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An expansive bronze-colored rainscreen covers Peterson Rich Office’s latest Lower East Side project

Ten years ago, around 60 art galleries populated the Lower East Side. Today, that number has increased five-fold. Two architects, Nathan Rich and Miriam Peterson, have witnessed the area’s cultural shift and are now working on two significant projects in the area under their firm, Peterson Rich Office (PRO), which they cofounded in 2011.

“Most of the current galleries only come to between 13 and 18 feet wide,” explained Rich, discussing the gallery and residential block due to be built on Grand Street between Forsyth and Eldridge Streets. “What’s interesting about this new building is that there is going to be a gallery space that’s about 45 feet wide. Spatially it is more akin to what you see in Chelsea.”

Rich and Peterson agreed that this gallery-residential building at 282 Grand Street—and their work on the forthcoming location of Galerie Emmanuel Perrotin—are a response to rising costs in Chelsea, where many galleries are being forced to relocate.

PRO secured work in the Lower East Side after bumping into project partners Vito Errico and gallerist Marc Straus—the latter having a long family history of building ownership in the area. Not able to afford Straus’s artwork, the pair offered its services instead.

“Because of Straus’s history in the neighborhood, it was very important to us to do something that is conceptually contiguous to that history,” said Rich. PRO conceptualized the building as a new tenement, retaining the proportional vernacular of 19th and 20th century tenement buildings common in the vicinity.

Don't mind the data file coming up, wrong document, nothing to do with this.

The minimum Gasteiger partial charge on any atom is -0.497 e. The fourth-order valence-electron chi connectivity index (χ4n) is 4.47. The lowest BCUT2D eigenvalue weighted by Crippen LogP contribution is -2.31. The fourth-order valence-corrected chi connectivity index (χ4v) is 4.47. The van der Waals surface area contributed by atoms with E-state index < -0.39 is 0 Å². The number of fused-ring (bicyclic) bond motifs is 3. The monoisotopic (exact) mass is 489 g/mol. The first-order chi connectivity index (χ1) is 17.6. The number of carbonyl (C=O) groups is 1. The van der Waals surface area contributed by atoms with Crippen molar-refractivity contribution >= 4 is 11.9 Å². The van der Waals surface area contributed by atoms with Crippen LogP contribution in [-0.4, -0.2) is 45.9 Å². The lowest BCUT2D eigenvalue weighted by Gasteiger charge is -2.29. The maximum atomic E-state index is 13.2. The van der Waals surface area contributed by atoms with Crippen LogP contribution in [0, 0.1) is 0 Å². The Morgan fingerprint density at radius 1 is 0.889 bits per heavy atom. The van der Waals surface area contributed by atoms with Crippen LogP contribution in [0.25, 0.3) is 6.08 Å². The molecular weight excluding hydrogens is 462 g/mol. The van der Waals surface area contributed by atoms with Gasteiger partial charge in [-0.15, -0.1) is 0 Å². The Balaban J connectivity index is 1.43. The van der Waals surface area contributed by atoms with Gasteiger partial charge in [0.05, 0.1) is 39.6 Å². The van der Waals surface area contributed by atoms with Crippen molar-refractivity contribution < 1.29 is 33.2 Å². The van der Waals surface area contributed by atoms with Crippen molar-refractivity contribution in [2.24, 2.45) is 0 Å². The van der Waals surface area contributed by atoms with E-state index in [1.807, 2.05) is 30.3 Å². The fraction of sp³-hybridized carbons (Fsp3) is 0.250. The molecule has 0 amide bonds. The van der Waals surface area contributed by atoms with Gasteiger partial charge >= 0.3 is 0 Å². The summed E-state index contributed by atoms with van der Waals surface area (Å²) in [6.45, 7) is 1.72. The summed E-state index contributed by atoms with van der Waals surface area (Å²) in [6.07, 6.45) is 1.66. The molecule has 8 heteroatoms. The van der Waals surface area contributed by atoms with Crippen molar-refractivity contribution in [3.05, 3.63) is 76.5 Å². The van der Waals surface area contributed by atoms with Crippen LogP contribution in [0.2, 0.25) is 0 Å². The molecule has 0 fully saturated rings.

Covering approximately 20,000 square feet, the building will house 20 condos within seven stories, climbing to 80 feet. Aside from two penthouse apartments on the roof, the dwellings will all be one-bedrooms with around 550 square feet of space.

“The spaces are highly efficient, much like the original tenement buildings were,” said Rich. “Efficiency was the driving concept. They’re efficient, both spatially and environmentally.” The tenement typology is further referenced through a perforated aluminum rain-screen facade system, which doubles-up as a shading device and louvered panel for air exchange. According to the architects, the facade will be coated with a bronze colored Kynar paint, emulating the surrounding yellow and red street signage.

Rich continued: “The screen became a way to achieve this environmental efficiency. There’s also a language of sheet metal and cast iron used for awnings and fire escapes on traditional buildings that we wanted to reference with something that was much more contemporary.”

“By using windows as opposed to a curtain wall and trying to relate the scale of those windows and openings to the adjacent building, we’re trying to create something that’s part of the existing fabric but that is also new.”

Peterson, meanwhile, discussed why PRO proposed a full build-out of the site, which is currently occupied by a low-rise 19th century building housing a Chinese grocery store. “We basically found that the existing building was not suitable for renovation,” she said. “After looking into the project we found tenants had been removing masonry walls without properly replacing them structurally. We said to ourselves, ‘This is no longer made to last.’”

PRO also wants to set an example for future development in the Lower East Side—a movement that has already began. “Developers are not, as a blanket, known for always doing sensitive design or building things that have consideration beyond the status-quo,” Peterson said. “We are hopeful that working with architects such as ourselves to design a building that everybody is proud of will also inspire the next wave of development to abide by those principles.”

The building, due to break ground this spring, is slated to be complete in fall 2018. PRO’s new relocation of Galerie Emmanuel Perrotin on 130 Orchard Street is set to open fall this year.